Lasers Med Sci. 2022 Jun 25. doi: 10.1007/s10103-022-03587-z. Online ahead of print.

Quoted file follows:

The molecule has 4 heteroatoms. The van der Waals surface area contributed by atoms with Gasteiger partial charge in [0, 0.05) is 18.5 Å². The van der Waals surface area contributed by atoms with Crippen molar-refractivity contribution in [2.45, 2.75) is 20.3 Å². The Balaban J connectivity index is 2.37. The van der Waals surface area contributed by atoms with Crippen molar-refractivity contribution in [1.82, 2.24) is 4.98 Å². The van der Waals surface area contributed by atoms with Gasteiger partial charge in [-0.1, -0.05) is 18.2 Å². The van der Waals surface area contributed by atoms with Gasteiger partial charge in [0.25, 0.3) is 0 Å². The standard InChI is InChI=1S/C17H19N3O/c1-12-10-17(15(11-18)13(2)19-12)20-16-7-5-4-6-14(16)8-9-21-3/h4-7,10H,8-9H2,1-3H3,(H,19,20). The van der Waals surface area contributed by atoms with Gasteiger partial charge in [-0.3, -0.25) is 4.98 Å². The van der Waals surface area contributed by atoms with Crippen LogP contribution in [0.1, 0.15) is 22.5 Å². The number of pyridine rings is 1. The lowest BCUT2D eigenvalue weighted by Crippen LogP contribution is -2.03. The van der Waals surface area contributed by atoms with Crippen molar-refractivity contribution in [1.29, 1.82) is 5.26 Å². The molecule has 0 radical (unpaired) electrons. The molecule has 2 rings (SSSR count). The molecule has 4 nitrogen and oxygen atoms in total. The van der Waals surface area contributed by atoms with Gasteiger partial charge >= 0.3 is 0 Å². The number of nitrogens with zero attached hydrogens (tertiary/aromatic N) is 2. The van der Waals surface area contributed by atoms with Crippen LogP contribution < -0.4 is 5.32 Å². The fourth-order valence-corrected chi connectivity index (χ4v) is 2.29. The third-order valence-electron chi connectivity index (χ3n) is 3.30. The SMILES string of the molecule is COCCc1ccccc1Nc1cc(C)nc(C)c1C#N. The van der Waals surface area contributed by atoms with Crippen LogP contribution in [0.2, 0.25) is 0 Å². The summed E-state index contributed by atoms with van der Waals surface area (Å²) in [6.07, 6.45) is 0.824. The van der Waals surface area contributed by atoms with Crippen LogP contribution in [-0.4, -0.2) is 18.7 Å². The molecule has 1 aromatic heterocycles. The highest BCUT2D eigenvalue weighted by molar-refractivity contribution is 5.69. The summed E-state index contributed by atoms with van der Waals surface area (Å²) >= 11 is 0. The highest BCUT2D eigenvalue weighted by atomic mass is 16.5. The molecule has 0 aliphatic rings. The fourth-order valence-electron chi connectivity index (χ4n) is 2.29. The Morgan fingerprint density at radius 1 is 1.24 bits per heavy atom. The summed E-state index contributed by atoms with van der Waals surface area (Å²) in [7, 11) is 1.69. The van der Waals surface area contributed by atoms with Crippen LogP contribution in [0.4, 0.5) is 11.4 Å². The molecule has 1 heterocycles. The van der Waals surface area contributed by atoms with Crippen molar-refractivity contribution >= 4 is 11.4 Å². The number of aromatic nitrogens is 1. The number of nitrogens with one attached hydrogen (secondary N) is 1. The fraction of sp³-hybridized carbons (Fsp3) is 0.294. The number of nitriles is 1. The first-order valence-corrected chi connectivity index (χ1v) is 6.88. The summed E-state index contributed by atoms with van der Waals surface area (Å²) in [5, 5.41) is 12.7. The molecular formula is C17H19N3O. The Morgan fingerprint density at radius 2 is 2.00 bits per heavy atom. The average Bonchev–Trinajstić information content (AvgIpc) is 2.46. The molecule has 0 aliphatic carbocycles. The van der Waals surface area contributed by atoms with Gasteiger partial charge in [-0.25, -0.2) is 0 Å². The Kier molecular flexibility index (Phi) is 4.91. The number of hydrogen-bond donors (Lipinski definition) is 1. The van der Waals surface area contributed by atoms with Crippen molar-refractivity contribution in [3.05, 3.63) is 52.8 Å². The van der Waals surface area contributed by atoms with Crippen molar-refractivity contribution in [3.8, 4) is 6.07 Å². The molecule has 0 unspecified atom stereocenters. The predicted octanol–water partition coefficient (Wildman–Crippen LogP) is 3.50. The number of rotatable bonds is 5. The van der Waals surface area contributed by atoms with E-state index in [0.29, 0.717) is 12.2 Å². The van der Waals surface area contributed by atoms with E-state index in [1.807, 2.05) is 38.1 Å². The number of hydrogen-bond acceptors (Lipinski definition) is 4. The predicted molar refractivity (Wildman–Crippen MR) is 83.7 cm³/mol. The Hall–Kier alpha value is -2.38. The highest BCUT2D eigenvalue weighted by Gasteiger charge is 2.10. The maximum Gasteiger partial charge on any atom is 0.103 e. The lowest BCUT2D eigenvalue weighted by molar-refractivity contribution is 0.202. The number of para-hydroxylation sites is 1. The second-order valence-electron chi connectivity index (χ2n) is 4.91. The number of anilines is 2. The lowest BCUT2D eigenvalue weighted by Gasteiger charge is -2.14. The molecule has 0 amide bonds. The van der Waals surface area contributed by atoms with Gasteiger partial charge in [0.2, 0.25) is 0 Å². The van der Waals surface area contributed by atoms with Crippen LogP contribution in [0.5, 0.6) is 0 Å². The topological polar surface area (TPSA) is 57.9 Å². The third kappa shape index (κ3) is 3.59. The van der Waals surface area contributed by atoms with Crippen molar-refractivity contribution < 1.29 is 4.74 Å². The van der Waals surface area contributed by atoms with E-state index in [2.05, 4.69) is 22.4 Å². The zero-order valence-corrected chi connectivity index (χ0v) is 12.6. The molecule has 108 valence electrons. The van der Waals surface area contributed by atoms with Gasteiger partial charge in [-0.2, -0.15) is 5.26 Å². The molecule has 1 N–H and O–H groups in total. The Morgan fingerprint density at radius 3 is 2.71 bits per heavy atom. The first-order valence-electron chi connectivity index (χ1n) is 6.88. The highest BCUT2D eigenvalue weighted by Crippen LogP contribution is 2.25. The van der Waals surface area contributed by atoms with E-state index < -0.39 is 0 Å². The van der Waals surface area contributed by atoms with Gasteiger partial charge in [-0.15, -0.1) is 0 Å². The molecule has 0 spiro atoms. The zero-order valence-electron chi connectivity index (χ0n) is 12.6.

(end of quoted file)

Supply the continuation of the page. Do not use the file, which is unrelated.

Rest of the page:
Low-level laser therapy (LLLT)-induced photobiomodulation (PBM) stimulates bone tissue regeneration by inducing osteoblast differentiation and mitochondrial activation. However, the role of reactive oxygen species (ROS) in this process remains controversial. The aim of this systematic review was to collect and analyze the available literature on the cellular and molecular effects of LLLT on osteoblasts and the role of ROS in this process. A search was conducted in PubMed, ScienceDirect, Scopus, and Web of Science. Studies published in English over the past 15 years were selected. Fourteen articles were included with moderate (n = 9) and low risk of bias (n = 5). Thirteen studies reported the use of diode lasers with wavelengths (λ) between 635 and 980 nm. One study used an Nd:YAG laser (λ1064 nm). The most commonly used λ values were 808 and 635 nm. The energy densities ranged from 0.378 to 78.75 J/cm2, and irradiation times from 1.5 to 300 s. Most studies found increases in proliferation, ATP synthesis, mitochondrial activity, and osteoblastic differentiation related to moderate and dose-dependent increases in intracellular ROS levels. Only two studies reported no significant changes. The data presented heterogeneity owing to the variety of LLLT protocols. Although several studies have shown a positive role of ROS in the induction of proliferation, migration, and differentiation of different cell types, further research is required to determine the specific role of ROS in the osteoblastic cell response and the molecular mechanisms involved in triggering previously reported cellular events.